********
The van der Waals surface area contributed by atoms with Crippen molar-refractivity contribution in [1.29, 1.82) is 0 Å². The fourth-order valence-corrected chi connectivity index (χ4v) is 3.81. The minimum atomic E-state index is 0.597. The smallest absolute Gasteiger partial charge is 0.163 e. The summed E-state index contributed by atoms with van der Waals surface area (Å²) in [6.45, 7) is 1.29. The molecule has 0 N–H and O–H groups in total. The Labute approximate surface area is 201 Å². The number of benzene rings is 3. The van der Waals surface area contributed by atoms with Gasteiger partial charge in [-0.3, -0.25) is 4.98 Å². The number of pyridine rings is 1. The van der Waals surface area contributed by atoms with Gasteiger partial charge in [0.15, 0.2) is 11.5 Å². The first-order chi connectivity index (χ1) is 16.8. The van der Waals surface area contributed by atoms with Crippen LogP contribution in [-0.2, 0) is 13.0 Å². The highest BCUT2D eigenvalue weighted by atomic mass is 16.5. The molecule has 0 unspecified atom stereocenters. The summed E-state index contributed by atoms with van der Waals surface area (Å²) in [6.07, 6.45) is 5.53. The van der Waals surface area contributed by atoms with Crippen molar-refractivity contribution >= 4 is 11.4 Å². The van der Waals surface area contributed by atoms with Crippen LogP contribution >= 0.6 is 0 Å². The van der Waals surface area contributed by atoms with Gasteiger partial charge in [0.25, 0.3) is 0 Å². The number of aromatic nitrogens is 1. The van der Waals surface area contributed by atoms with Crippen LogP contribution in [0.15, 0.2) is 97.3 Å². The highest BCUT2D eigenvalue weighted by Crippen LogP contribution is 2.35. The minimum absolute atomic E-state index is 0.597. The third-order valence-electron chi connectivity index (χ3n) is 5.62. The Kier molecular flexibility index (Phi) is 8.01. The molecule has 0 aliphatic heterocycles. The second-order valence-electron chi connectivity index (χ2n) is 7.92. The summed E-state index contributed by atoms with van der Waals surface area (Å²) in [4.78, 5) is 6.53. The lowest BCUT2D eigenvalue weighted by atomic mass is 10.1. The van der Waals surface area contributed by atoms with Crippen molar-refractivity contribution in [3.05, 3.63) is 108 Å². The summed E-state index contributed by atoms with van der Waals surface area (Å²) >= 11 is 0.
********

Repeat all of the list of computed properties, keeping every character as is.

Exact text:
The van der Waals surface area contributed by atoms with Crippen molar-refractivity contribution in [1.29, 1.82) is 0 Å². The fourth-order valence-corrected chi connectivity index (χ4v) is 3.81. The minimum atomic E-state index is 0.597. The smallest absolute Gasteiger partial charge is 0.163 e. The summed E-state index contributed by atoms with van der Waals surface area (Å²) in [6.45, 7) is 1.29. The molecule has 0 N–H and O–H groups in total. The Labute approximate surface area is 201 Å². The number of benzene rings is 3. The van der Waals surface area contributed by atoms with Gasteiger partial charge in [-0.3, -0.25) is 4.98 Å². The number of pyridine rings is 1. The van der Waals surface area contributed by atoms with Gasteiger partial charge in [0.15, 0.2) is 11.5 Å². The first-order chi connectivity index (χ1) is 16.8. The van der Waals surface area contributed by atoms with Crippen LogP contribution in [-0.2, 0) is 13.0 Å². The highest BCUT2D eigenvalue weighted by atomic mass is 16.5. The molecule has 0 unspecified atom stereocenters. The summed E-state index contributed by atoms with van der Waals surface area (Å²) in [6.07, 6.45) is 5.53. The van der Waals surface area contributed by atoms with Crippen molar-refractivity contribution >= 4 is 11.4 Å². The van der Waals surface area contributed by atoms with Crippen LogP contribution >= 0.6 is 0 Å². The van der Waals surface area contributed by atoms with Gasteiger partial charge in [0.25, 0.3) is 0 Å². The number of aromatic nitrogens is 1. The van der Waals surface area contributed by atoms with Crippen LogP contribution in [0.15, 0.2) is 97.3 Å². The highest BCUT2D eigenvalue weighted by Crippen LogP contribution is 2.35. The minimum absolute atomic E-state index is 0.597. The third-order valence-electron chi connectivity index (χ3n) is 5.62. The Kier molecular flexibility index (Phi) is 8.01. The molecule has 0 aliphatic heterocycles. The second-order valence-electron chi connectivity index (χ2n) is 7.92. The summed E-state index contributed by atoms with van der Waals surface area (Å²) in [4.78, 5) is 6.53. The lowest BCUT2D eigenvalue weighted by atomic mass is 10.1. The van der Waals surface area contributed by atoms with Crippen molar-refractivity contribution in [3.05, 3.63) is 108 Å². The summed E-state index contributed by atoms with van der Waals surface area (Å²) >= 11 is 0.